Hipgnosis, the London-listed investment trust that owns rights to songs by Nirvana, Rihanna and Britney Spears, has maintained the value of its music catalogues at $2.2bn, even as its shares trade at a steep discount to that.
At a two and a half-hour presentation on Thursday, music mogul and chief executive Merck Mercuriadis sought to soothe nerves over the investment trust he founded.
Mercuriadis promised that “we’re gonna get this fund to number one” while trotting out Bon Jovi band member Richie Sambora to perform Living on a Prayer to a room of investors and analysts.
“I consider ourselves to be entering the top 10 of the charts as a company at the moment, and this is a company that’s going to go to number one, this is just the beginning,” Mercuriadis said.
“Yes, [the] share price doesn’t reflect value, yes the discount is unacceptable, but we’re going to fix those problems.”
Underlying royalty revenue from Hipgnosis’s songs increased about 4 per cent to $121mn in the year to June, the company said on Thursday. The figure has been falling in recent years, though it rose 12 per cent in the second half of last year.
The Hipgnosis Songs Fund pioneered the use of song copyrights as an asset class, a concept that was particularly appealing during the era of ultra-low interest rates because songs generated consistent cash flows.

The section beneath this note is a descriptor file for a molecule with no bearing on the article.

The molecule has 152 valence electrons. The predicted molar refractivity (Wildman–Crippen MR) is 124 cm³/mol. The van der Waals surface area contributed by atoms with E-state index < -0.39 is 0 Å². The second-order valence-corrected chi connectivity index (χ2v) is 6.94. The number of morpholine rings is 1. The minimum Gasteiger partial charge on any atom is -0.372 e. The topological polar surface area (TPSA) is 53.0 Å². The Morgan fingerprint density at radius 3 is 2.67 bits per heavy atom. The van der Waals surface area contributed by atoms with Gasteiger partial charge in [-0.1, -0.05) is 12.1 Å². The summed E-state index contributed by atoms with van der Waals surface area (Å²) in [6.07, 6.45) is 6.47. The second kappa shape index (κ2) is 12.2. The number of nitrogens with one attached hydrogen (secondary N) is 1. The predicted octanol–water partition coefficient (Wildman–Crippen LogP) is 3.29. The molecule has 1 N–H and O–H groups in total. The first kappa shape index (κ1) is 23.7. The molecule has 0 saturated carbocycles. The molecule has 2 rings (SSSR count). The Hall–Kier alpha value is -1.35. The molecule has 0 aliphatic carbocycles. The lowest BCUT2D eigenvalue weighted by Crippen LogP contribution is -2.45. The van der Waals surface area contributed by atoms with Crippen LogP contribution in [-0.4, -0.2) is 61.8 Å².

The fund enjoyed explosive growth by repeatedly raising new money from investors, including the Church of England’s investment arm, and using it to snap up the rights to more than 65,000 songs. It is managed by Hipgnosis Song Management, which the US private equity giant Blackstone owns.
But HSF has been in limbo this year. Its falling share price has forced it to stop buying song rights, because it cannot raise cash for purchases without diluting existing shareholders.
Its board said on Thursday that it did not expect to raise any more equity until its shares trade at a premium to the catalogue’s $2.2bn valuation.
Citrin Cooperman, the outside agency that sets the Hipgnosis valuations, has left the so-called “discount rate” — an interest rate used to calculate the catalogue’s value — unchanged for more than a year, even as central banks have aggressively raised interest rates.
Hipgnosis said it hired the bond rating agency Kroll to advise on the “reasonableness of certain assumptions” used for Citrin Cooperman’s valuations. Mercuriadis also said that the Hipgnosis valuation was consistent with multiples fetched in other recent music deals.
But the vast majority of these transactions happen privately, making it difficult to draw comparisons. After an influx of investment in the sector, the prices of songs have declined in recent months due to rising interest rates, according to other participants in the market.
Larry Mestel, whose company Primary Wave has partnered with Brookfield Asset Management to buy songs, told the FT in November that “prices have softened a bit over the past three months or so”.
Sachin Saggar, an analyst at Stifel, said that the hiring of Kroll was “welcome”, but warned that the Hipgnosis’s portfolio’s valuation multiple is still “optically high”.
Shares in HSF climbed more than 2.5 per cent on Thursday but have fallen by about a third this year.
Source: Financial Times